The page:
A few days ago I saw on Facebook a post by a friend, Sara Giulia Tommasi, who was mentioning a very special place.
Between August 13th and 16th, the Ancient Fiera delle Grazie was held in Curtatone, in the province of Mantua, which hosted the 46th edition of the National Meeting of the Madonnari that takes place every year.
Maybe for a foreigner, this term is not immediately intuitive: the Madonnaro is a street artist who reproduces holy images, mainly the Virgin Mary on the pavement and who lives on the tips offered by the public to show their appreciation of this ancient art.
The figure of the Madonnaro is present all over Europe since the sixteenth century but due to the fact that these images are made with colored chalks and are destined to disappear with the first rain or under the soles of passers-by, we have only very recent visual evidence of it.
We know that in the United Kingdom by 1890 it was estimated that more than 500 artists were making a full-time living from pavement art in London alone.
The Italian Madonnari were itinerant artists, who reached the cities to work on the huge cathedrals. Once the construction was over they had to find an alternative way to earn their wages and they started reproducing the paintings hanging in the churches they’ve been working in on the sidewalks, moving from one city to another, following the most popular fairs calendar.
The sanctuary of the Beata Vergine delle Grazie is a church of Lombard Gothic style (the origins of the church are dated as early as 1200)dedicated to the Blessed Virgin Mary in the small fraction of Grazie of the municipality of Curtatone, 9 km from Mantua, not far from the marsh waters of the Mincio river.
The devotion of the people of this areas was a kind of shield against heavy labor, hardships, diseases, superstitions, fears, and the plague, which was the number one enemy of the population living on the plains.
Towards the end of the 14th century Francesco Gonzaga, lord of Mantua, right over an existing altar with the image of the Madonna with Child, to which the fishermen of the lake and the peasants were particularly devout, decided to built a temple dedicated to the Madonna that according to him, had stopped the plague epidemic.
After the construction, pilgrimages of common people and nobility began towards the Basilica and as a consequence a substantial amount of donations flowed into this place, contributing towards making it richer and more important.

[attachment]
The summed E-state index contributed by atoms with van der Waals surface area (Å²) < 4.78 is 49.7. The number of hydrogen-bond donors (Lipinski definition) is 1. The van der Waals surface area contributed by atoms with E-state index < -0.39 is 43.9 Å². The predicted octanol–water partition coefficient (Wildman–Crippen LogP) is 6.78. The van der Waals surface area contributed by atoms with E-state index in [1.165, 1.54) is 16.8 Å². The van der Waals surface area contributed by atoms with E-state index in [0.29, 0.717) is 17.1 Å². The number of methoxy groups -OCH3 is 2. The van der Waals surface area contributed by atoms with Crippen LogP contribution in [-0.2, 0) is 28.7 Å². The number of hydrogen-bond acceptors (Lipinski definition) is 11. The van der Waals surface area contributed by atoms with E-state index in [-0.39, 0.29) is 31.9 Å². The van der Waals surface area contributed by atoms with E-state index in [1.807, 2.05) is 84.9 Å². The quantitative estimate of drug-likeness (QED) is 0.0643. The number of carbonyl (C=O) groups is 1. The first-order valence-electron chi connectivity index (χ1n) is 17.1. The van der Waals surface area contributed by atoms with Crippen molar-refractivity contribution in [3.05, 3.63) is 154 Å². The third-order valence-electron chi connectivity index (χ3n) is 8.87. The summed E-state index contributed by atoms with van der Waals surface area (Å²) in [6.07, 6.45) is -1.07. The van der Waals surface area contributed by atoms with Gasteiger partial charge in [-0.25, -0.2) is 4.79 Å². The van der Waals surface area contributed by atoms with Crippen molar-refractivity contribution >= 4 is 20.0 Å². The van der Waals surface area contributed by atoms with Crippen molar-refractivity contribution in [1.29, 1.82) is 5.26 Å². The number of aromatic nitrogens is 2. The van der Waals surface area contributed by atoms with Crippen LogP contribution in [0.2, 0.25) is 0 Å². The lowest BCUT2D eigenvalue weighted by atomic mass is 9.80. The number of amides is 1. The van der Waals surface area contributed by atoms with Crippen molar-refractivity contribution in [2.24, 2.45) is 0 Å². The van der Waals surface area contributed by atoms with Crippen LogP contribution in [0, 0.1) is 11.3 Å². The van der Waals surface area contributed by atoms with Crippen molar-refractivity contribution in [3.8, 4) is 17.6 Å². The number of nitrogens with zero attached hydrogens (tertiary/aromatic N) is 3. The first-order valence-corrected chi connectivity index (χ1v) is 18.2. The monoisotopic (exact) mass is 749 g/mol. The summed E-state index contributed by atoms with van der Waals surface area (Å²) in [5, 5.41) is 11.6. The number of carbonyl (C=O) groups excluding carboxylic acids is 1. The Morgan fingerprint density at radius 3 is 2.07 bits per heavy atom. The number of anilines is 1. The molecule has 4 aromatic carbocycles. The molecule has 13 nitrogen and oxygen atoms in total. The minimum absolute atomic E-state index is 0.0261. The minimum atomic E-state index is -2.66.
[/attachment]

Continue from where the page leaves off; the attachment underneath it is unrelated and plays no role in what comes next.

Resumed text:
In 1521 an ample front porch of 52 arches was built around the square to shelter the merchants since on the 11th of August 1425, Marquis Federico Gonzaga had moved the “Porto fair” to the Basilic square, initiating the tradition of the August fair in Grazie.
The gothic interior as a single aisle with a cross-vaulted ceiling decorated with floral frescoes that makes it look more like a palace than a church. As you enter you are struck by the richness of the walls and its almost pagan appearance: a stuffed crocodile, probably placed in the Sanctuary in the fifteenth or sixteenth century, welcomes the visitors.
In ancient times dragons, crocodiles or snakes were associated with the devil and suspending these animals in the center of the churches (there are other examples in Italy of this kind of symbolic exposure) meant to warn people against satanic temptation by showing his earthly incarnation.
The median band of the walls of the nave are lined in full length by a wooden deck on whose walls, columns, corners there are decorations composed of rows of anatomical models in wax, ex-voto representing hearts, hands, eyes, breasts, ears, buboes pistils that give it a truly unique appearance. In the large niches, instead, dozens of decidedly theatrical papier-mâché figures recall episodes of miraculous rescues.
The nave is lined with wood on whose walls, columns and corners there are decorations composed of rows of anatomical models in wax, ex-voto representing hearts, hands, eyes, breasts, ears, pestiferous buboes that give it a truly unique appearance in its kind. In the large niches, instead, we find dozens of theatrical papier-mâché figures that recall episodes of miraculous rescues.
The pavement of the large square in front of the church, from the evening of August 14th, fills up with dozens of drawings made with colored chalk: the madonnari begin their work that will continue until the evening of August 15th. If you arrive in the morning you have the unique chance to follow their slow and meticulous work, under the scorching sun: Madonna faces, eyes, hands, saints, start materializing on the cement, with an extraordinary quality design.
It’s absolutely amazing what these talented street artists can make with such a humble material like colored chalk.
Just next to the Church there is the Mincio Park and you can take a ride on small boats among thousands of lotus flowers, suddenly finding yourself in what we can call a “Lombard Asian paradise”.
Remember though that the lotus flowers open in the morning and that the flowering takes place between July and August, so this is the perfect moment to enjoy a magical moment.
Returning to the square the drawings will be completed and you find yourself in front of an ephemeral and marvelous show: the pavement has been transformed into a theater of saints, skies, religious symbols so beautiful to look alive.
If this is not enough to convince you the Fair is full of stands where you can taste the delicacies of the area, such as the famous cotechino sandwich, baccalà, pike with polenta and other treats.
Believe me, it’s really is worth the trip.
I would like to thank Sara Giulia for the suggestion and the photos that she kindly sent us and I suggest you visit her interesting blog regarding cooking and recipes based on a person’s blood type.
We would also like to thank Franco Lanfredi for the photo from high above the square during the festivity.
If you planning on visiting the town of Curatone here is the best way to get there